Myths About Mediation
Recently there has been an increase in the media coverage of mediation, for example the Guardian recently carried out a poll on whether mediation should be compulsory and the presenters of Loose Women have also been discussing it. This increase in the profile of mediation, is in part because it is the government’s intention that as of April 2014 it will be compulsory for you to attend an individual, introductory meeting with a mediator before you can apply to Court to deal with the finances and children. This meeting is designed to provide information on whether mediation can assist in your circumstances.
There is currently confusion as to what mediation is, what it can do, and what this change will mean and so to help clarify matters we have considered the myths:
- Mediation is not relationship counselling. A mediator does not assist you in working to improve or rebuild your relationship.
- If you and your partner have been able to reach an agreement between you it is not necessary to attend mediation. Mediation is there to assist people who need help in dicussing the issues, options and reaching an agreement.
- Mediators are not all lawyers or social workers but come from a wide range of backgrounds.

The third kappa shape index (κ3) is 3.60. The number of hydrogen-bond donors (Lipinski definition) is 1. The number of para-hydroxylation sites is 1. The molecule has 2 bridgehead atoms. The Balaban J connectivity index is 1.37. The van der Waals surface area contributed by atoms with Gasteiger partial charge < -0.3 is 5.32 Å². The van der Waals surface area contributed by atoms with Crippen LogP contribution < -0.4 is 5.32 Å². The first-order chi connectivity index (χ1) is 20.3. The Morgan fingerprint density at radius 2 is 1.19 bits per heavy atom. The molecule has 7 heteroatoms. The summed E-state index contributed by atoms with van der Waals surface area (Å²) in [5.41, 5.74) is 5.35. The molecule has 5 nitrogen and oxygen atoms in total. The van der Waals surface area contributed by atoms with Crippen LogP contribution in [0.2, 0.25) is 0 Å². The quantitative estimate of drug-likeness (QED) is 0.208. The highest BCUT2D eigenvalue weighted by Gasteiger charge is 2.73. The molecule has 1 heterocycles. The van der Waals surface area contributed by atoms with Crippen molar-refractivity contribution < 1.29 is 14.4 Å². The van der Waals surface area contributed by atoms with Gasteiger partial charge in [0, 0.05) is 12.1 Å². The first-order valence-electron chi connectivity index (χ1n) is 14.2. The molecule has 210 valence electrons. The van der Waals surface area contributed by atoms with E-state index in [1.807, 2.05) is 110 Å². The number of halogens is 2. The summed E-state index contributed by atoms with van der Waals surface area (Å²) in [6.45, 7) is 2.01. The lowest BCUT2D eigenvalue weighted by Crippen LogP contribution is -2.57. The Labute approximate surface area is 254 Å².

- A Mediator who is also a lawyer cannot be instructed as both your lawyer and Mediator.
- Mediators cannot give you advice, including legal advice. They do however have legal knowledge and can share information about the law as well as suggest seeing your lawyer alongside mediation.
- A signficant proportion of Legal Aid was abolished in April 2013, however Legal Aid is available for Mediation.
- If you reach an agreement through mediation you can also receive Legal Aid to instruct a lawyer.
- The governments proposal is to make it compulsory for the person wishing to make an application to Court to go to a meeting with a mediator first. This is so you can find out more about mediation. If after this meeting you don’t wish to proceed with mediation you can make your application to Court.
- Under the government’s plan it will not be compulsory for the person responding to possible Court action to attend the introductory meeting.
- If there is a history of domestic abuse, you may be exempt from attending mediation.
- Mediation itself remains a voluntary process.
- Research shows the mediation is much more cost effective and is quicker in finding solutions than going to Court.